story by Kim Souza
With three large poultry companies located in Northwest Arkansas and another one just a few miles south in Fort Smith, concerns of drought and persistently higher grain costs have been warranted in recent months.
And while the largest players in the industry recently managed to return profits in spite of $7 corn, that isn’t the case for the industry as a whole.
Stephens Inc. analyst Farha Aslam reports 45% of the chicken industry lost money in September, with a 14-cent-per-pound spread between the top and bottom players. October and November are expected to be less profitable months.
Most companies are expected to be in the red for November through January, Aslam recently wrote in a note to investors.
She said larger firms like Springdale-based Tyson Foods and its competitors Sanderson Farms and Pilgrim’s Pride all stand to benefit from strong retail demand for chicken in spite of profit challenges still faced by the industry as a whole.
Sentiment in the industry is that production cuts will be slow to materialize, particularly given the two largest players, Tyson and Pilgrim’s Pride, have shown little desire to cut pounds produced. If profitability continues to struggle in the first quarter of calendar 2013, a moderate production cut may materialize, she said.
“There is cautious optimism among poultry producers, which generally does not lead to production cuts,” Aslam wrote.
Robert Moskow, analyst with Credit Suisse, recently said the discipline seen in egg sets and chick placements this fall means there will there be less chicken on the market in 2013. He expects chicken prices will move higher on tighter supplies if the production remains 2% to 3% below the levels of a year ago.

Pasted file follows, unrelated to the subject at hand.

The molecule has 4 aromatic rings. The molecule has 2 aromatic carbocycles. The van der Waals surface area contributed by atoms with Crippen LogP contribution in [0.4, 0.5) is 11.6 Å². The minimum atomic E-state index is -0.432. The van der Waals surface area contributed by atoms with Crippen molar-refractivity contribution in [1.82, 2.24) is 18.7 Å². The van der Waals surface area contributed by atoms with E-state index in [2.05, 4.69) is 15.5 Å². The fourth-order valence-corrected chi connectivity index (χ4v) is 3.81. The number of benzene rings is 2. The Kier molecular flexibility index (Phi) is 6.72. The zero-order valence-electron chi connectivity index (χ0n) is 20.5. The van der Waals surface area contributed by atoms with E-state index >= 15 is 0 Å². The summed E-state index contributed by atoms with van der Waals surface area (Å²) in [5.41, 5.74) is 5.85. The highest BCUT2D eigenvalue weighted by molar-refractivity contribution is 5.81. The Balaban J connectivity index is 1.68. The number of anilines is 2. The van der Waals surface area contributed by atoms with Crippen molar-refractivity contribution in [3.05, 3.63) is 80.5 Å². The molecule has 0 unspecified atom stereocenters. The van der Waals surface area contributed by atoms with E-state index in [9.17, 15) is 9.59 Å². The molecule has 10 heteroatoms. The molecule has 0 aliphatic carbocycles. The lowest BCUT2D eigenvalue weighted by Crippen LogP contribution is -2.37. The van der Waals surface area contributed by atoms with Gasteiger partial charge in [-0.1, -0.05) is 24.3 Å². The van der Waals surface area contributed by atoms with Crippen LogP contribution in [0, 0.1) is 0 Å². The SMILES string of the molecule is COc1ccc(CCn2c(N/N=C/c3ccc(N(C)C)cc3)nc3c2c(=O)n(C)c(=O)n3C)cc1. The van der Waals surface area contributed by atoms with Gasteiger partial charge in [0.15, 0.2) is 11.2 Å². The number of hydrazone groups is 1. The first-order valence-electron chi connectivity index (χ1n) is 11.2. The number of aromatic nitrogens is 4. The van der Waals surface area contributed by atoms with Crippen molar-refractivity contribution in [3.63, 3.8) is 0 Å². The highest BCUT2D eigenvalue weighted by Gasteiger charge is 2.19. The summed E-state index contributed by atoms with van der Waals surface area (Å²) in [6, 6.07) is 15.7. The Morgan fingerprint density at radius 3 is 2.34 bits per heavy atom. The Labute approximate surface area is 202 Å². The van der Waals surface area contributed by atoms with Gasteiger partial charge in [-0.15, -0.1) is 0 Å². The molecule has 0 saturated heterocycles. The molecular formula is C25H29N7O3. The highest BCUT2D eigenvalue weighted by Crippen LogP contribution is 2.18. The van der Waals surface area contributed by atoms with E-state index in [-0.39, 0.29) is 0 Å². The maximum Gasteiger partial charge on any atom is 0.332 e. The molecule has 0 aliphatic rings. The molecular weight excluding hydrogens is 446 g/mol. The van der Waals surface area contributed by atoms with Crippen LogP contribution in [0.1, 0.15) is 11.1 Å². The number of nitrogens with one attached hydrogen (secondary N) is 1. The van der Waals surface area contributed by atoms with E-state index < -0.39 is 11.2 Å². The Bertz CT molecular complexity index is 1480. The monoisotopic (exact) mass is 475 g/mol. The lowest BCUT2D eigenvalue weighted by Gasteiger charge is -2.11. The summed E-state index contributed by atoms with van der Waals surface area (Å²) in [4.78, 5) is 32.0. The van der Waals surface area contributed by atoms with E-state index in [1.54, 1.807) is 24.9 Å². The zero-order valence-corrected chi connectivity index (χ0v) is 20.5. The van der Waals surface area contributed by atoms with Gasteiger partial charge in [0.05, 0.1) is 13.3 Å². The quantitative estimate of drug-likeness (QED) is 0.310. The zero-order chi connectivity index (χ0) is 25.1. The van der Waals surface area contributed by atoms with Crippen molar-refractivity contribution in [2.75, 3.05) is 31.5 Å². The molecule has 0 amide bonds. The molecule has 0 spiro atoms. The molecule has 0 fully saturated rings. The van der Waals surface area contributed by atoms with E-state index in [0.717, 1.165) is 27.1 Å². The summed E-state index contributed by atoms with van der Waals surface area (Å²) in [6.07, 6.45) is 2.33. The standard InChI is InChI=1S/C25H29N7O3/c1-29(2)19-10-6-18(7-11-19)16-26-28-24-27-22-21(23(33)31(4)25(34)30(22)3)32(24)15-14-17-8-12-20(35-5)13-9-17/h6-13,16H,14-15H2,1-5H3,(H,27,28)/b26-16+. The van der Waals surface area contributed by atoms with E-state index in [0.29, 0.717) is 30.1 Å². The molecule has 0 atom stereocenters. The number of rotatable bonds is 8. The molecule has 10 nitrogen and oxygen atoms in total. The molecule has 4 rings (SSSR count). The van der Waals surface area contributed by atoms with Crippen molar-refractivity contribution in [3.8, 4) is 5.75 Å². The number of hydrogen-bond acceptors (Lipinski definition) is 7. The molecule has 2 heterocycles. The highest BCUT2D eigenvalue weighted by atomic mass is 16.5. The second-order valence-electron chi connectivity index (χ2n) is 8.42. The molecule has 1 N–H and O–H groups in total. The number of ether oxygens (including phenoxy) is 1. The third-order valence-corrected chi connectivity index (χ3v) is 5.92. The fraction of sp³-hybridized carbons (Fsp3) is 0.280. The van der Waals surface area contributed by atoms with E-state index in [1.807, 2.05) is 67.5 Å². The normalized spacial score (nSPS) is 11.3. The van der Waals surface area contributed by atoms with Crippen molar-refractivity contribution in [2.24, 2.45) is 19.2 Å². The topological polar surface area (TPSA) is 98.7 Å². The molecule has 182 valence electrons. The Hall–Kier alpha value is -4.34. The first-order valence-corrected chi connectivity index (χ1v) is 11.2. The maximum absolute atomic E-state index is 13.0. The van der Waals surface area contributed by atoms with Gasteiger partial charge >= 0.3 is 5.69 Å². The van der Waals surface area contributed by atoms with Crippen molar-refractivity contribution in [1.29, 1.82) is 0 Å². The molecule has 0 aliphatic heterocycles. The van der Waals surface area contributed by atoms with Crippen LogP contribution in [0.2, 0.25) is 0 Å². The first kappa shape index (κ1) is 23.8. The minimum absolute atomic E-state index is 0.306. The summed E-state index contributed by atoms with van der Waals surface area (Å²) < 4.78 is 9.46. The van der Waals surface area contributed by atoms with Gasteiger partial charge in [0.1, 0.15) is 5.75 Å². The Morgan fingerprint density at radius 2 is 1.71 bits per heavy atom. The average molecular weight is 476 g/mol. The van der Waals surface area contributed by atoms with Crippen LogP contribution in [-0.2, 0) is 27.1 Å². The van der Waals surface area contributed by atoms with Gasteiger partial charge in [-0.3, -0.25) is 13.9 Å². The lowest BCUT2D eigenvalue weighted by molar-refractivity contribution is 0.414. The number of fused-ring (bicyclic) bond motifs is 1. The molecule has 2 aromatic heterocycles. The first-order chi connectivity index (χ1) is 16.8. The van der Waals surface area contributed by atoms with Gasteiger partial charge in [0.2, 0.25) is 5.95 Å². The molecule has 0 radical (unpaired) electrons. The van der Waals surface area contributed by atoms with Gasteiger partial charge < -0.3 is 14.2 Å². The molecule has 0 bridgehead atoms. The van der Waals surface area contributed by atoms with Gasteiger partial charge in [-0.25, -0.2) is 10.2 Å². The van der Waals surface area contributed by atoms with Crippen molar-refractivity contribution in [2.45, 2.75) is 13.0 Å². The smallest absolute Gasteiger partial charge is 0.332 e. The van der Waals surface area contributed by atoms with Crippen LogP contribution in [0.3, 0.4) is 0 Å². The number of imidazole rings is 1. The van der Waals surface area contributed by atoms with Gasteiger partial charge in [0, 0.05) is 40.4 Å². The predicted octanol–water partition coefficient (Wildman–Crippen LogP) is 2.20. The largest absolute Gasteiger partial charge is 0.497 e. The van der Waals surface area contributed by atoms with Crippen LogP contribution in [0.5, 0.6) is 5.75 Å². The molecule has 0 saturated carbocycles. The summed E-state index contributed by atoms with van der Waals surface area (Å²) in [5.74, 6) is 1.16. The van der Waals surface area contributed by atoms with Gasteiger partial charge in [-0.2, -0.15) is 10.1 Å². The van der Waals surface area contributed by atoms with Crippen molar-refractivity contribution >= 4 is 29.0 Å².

Consumers have seen an 8.3% increase in wholesale chicken prices since January of this year. Boneless breast prices have risen roughly 7% to $1.57 per pound as of this week (Dec. 5). Leg quarters have remained constant this year at roughly 53 cents a pound, but wings prices are up 8.5% since January, according to Georgia Dock pricing.
Aslam notes Tyson should benefit from longer term growth in international sales as the company has refocused on expansion in Brazil, China, India and a lesser extent in Mexico.
In other local poultry news, Simmons Foods said it is putting its pet food operation in Siloam Springs on hiatus as it retools the plant for a different line of products. The company will temporarily relocate workers to other local operations until the new lines are back in operation.
Todd Simmons, chief operating officer for the poultry company, says this operation does not have any connection with a cutback in poultry, but is simply a new market opportunity with the pet food customer base.